Today is Tax Day, which makes it an appropriate time to talk about tax matters. We already covered homeowner tax deductions last month, so here's a roundup of some persistent myths about taxes and home ownership.
While it's a bit late to use this information on this years' tax return, it's useful information for anyone who's thinking of buying a home or even selling one.
1 - You get a big tax deduction from mortgage interest
The fact is, not everyone sees a benefit from the mortgage interest tax deduction. What many don't realize is that you can only take the deduction if you itemize - and you have to choose between either itemizing or taking the standard deduction available to all taxpayers. For 2014, the standard deduction is $6,100 for a single filer and $12,200 for a couple filing jointly - so unless your mortgage interest and other deductions are at least that much, you're better off taking the standard deduction.
Even if you can itemize, you may not save that much. If your itemized deductions are only $3,000 more than the standard deduction and you're in the 25 percent tax bracket, you're only saving $750 compared to what you'd get with the standard deduction. Not a bad chunk of change, but not a huge savings either.
Remember too that your interest payments shrink over time as you pay down the loan. So at some point, it's going to lose its advantage over the standard deduction.
2 - Home improvements are deductible
Nope - far from it. That new roof, the patio, the extra bedroom you added - none of those costs are tax deductible. They're simply improvements you did to your home.
The confusion may arise from the fact that you can deduct the cost of improvements from any capital gains you may have to declare when you finally sell the home - more on that later. But the improvements themselves are not tax-deductible.
You can't even deduct the cost of improvements made to a rental property you may own, even though you consider it a business expense. To the IRS though, that's an enhancement to the value of the property you'll eventually recover, though you can depreciate it over time. Repairs, on the other hand, are considered part of maintaining the property and are deductible on rentals, but not your own residence.
The one exception to this rule is certain energy-efficiency improvements you may make for which special deductions are allowed - installing a high-efficiency furnace, new windows, insulation, etc.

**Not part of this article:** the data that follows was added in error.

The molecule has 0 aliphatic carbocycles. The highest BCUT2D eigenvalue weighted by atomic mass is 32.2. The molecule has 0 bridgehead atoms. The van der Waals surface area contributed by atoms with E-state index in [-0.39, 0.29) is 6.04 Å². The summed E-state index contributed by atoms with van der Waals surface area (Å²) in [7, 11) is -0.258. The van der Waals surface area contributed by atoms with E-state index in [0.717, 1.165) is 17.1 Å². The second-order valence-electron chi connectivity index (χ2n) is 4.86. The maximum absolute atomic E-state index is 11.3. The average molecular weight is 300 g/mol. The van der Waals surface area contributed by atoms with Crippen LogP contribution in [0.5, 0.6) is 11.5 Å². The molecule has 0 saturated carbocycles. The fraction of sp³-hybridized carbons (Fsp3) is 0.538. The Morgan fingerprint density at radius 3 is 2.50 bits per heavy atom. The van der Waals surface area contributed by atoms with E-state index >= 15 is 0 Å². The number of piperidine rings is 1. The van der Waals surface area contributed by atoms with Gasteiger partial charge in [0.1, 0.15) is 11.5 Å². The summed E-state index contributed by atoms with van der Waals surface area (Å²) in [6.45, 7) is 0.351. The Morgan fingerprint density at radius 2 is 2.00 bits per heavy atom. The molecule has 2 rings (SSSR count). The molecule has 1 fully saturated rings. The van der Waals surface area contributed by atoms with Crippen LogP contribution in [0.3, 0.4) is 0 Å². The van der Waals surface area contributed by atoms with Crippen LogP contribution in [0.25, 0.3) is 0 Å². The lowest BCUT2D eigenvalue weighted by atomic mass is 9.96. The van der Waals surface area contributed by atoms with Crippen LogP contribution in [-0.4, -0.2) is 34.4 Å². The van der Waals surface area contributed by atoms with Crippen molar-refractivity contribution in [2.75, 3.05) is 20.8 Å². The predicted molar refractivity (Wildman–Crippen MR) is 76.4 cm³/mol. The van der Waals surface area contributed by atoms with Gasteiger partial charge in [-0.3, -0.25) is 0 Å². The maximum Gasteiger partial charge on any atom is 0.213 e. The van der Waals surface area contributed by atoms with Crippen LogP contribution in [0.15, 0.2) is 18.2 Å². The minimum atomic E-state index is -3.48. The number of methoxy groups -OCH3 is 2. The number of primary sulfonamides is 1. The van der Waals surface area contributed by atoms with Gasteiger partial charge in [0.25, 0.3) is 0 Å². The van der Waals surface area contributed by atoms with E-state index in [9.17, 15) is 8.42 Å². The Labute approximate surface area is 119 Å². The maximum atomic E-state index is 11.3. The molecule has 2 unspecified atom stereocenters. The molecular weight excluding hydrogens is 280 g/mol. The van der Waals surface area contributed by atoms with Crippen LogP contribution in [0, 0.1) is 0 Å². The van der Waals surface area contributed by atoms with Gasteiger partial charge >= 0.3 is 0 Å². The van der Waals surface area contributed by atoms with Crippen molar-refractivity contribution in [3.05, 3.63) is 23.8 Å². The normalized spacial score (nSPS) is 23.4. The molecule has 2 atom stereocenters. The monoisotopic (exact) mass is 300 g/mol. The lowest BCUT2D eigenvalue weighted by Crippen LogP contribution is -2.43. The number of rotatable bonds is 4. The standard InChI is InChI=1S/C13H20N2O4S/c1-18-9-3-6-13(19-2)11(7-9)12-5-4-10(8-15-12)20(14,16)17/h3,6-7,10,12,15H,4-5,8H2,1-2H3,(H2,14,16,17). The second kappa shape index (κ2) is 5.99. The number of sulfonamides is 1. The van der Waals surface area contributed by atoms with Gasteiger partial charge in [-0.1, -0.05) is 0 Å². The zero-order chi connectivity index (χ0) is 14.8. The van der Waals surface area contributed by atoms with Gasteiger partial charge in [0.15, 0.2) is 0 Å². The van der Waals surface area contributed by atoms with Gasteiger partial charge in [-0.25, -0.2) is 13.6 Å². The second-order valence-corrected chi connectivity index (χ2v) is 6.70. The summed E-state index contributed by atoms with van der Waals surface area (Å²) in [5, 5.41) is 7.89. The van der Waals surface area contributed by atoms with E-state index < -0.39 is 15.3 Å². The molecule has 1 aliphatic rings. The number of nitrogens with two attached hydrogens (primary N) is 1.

3 - Insurance is deductible
Again, this is one that takes many new homeowners by surprise. It may be that they're assuming it's deductible in the same way mortgage interest and property taxes are - after all, it's a required part of having a mortgage and is billed as part of your monthly mortgage statement, just as interest and taxes are.
Private mortgage insurance (PMI), on the other hand, is deductible for certain borrowers. This is the insurance you pay on a Fannie Mae or Freddie Mac mortgage when you put less than 20 percent down. It's tax deductible only if you took out your mortgage in 2007 or later - and the deduction expired with the 2013 tax year. Congress may choose to extend it, but that's far from certain.
4 - Losses on the sale of a home are deductible
This is one that shocks a lot of people. Given that you can write off so many other financial losses, you'd think that someone who ended up selling their home for less than they paid for it could write off the difference. Again, sorry, but no.
The reason is that your home is considered personal property, like an automobile. Of course, people expect an automobile to depreciate over time, while a home is expect to increase or hold its value. But the reasoning is the same, at least for tax purposes.
With so many people still underwater on their mortgages after the downturn, this is just one other factor that makes it harder for them to cut their losses, sell the property and move on.
5 - You need to buy a new home to avoid capital gains taxes on the old one
One of the great ironies of the tax code is that those who suffer a big loss in selling their home don't get a tax break while those who realize a big gain get a very nice one. Many people still assume that if you realize a capital gain when you sell your home, you have to pay taxes on it unless you immediately turn around and use those gains to buy another home. That used to be the case but not anymore.
The current rule is that you are exempt from taxes on up to $250,000 in capital gains on the sale of your residence for a single person and $500,000 for a couple filing jointly. The one stipulation is that you must have lived in the home for at least two of the past five years, which need not have run concurrently.
The rule changed in 1997 but many people still haven't caught on.